Healthy boundaries are an essential aspect of any relationship. When one person in that relationship has an addiction, boundaries become crucial. Boundaries are a way to protect ourselves and maintain relationships. They let other people know what we will and will not accept in our lives. When a person struggles with an addiction, they will often put a toll on others and exhibit unhealthy behaviors. Having an addiction doesn’t mean someone is a bad person—addiction just causes people to say and do things they might otherwise not say or do.
It is helpful to understand that addiction can cause people to behave in a manner they usually wouldn’t. It is also vital to realize that this issue does not mean that you have to put up with harmful behavior to you or your well-being. Some pretty clear lines need to be drawn with your loved one when it comes to addiction until they are ready to accept help and turn things around.
Things you should never do when a loved one has an addiction:
Do not give them money.
Giving money to someone with an addiction is never a good idea. Even if the person uses the money to pay for food or rent, giving them money is still allowing them to continue their habit. If a person with addiction receives money, the chances are good that they will use that money on drugs or alcohol. Giving an addict money is not helping them. It only enables them to continue with their addiction. The sooner you can learn to say no to this request, the better off you and your loved one will be. An exception is paying to send them to treatment.
Do not allow them to bring drugs into your home.
Just because your loved one uses drugs does not mean that they have the right to bring them into your home. Asking a loved one not to bring drugs into your home is by no means being overbearing or asking too much. If your loved one is struggling so much that they cannot follow through with this request, this is a sign there is a severe need for help. You have every right to decide what is and what is not allowed in your home. There is nothing wrong with not allowing drugs into your home.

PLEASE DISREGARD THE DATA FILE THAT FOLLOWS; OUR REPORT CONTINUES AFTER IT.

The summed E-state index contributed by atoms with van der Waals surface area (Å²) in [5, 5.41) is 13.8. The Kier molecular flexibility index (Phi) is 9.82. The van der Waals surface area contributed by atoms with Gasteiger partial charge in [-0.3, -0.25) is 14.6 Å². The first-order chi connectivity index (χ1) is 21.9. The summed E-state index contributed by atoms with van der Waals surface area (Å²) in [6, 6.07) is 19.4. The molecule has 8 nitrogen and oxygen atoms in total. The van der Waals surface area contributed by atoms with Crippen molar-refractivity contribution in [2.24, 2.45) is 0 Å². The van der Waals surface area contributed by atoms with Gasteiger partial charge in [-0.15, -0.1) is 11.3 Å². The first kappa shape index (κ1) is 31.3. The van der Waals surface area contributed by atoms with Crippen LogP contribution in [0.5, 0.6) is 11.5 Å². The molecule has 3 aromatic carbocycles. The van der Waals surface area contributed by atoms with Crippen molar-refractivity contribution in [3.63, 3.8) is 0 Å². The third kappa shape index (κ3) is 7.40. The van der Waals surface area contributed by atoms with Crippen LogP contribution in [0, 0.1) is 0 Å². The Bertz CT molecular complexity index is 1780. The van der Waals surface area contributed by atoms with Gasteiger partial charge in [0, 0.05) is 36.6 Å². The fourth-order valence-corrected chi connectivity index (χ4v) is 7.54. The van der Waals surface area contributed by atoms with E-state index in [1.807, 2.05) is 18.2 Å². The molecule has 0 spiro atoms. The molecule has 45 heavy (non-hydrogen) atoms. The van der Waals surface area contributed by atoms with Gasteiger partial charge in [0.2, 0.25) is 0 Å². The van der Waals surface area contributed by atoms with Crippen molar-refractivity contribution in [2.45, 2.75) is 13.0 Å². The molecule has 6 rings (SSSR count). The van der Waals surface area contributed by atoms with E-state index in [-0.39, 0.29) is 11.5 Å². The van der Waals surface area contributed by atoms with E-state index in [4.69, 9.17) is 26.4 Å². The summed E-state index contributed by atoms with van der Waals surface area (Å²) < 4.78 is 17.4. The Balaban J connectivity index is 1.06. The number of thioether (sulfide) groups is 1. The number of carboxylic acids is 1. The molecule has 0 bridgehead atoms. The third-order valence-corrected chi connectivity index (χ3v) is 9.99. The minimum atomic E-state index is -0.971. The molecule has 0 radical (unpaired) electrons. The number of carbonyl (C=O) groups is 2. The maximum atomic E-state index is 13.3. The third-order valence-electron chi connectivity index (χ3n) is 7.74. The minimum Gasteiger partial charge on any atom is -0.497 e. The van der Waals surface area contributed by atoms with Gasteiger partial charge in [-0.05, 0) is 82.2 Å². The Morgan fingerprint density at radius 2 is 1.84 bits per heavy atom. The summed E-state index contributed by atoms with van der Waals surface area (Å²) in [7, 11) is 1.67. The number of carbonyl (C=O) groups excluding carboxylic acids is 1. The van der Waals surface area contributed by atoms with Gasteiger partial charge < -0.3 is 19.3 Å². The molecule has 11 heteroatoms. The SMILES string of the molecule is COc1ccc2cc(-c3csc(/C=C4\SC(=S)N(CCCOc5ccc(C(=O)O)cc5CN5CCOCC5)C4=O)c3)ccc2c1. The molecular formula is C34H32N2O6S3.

Do not bail them out of their problems.
Often parents will bail their child out of jail or help them get out of their problems, acting under the belief that they are helping them out. A person who isn’t allowed to experience the consequences of their actions is robbed of the opportunity to learn from their mistakes. Someone who never sees the adverse effects of unhealthy behavior will have no motivation to change because they don’t have to deal with any problems. To stop repeating our mistakes, we need to have the opportunity to learn from them. The only way we can learn is by experiencing our consequences. So while it may feel like you are helping the person out, it is not really help at all. Again, if you are going to bail someone out, make sure that treatment is a requirement of their release.
Do not make it easier for them to continue their destructive behavior.
Anything that can help an addict continue with their addiction is a form of enablement. When it comes to addiction, enablement can have deadly consequences. If you are unsure about the difference between helping and enabling, then it would be good to spend some time reading up on the two subjects to have a clear-cut idea of what will help and what will hurt your loved one. Helping someone get better is much different than enabling them to stay the same.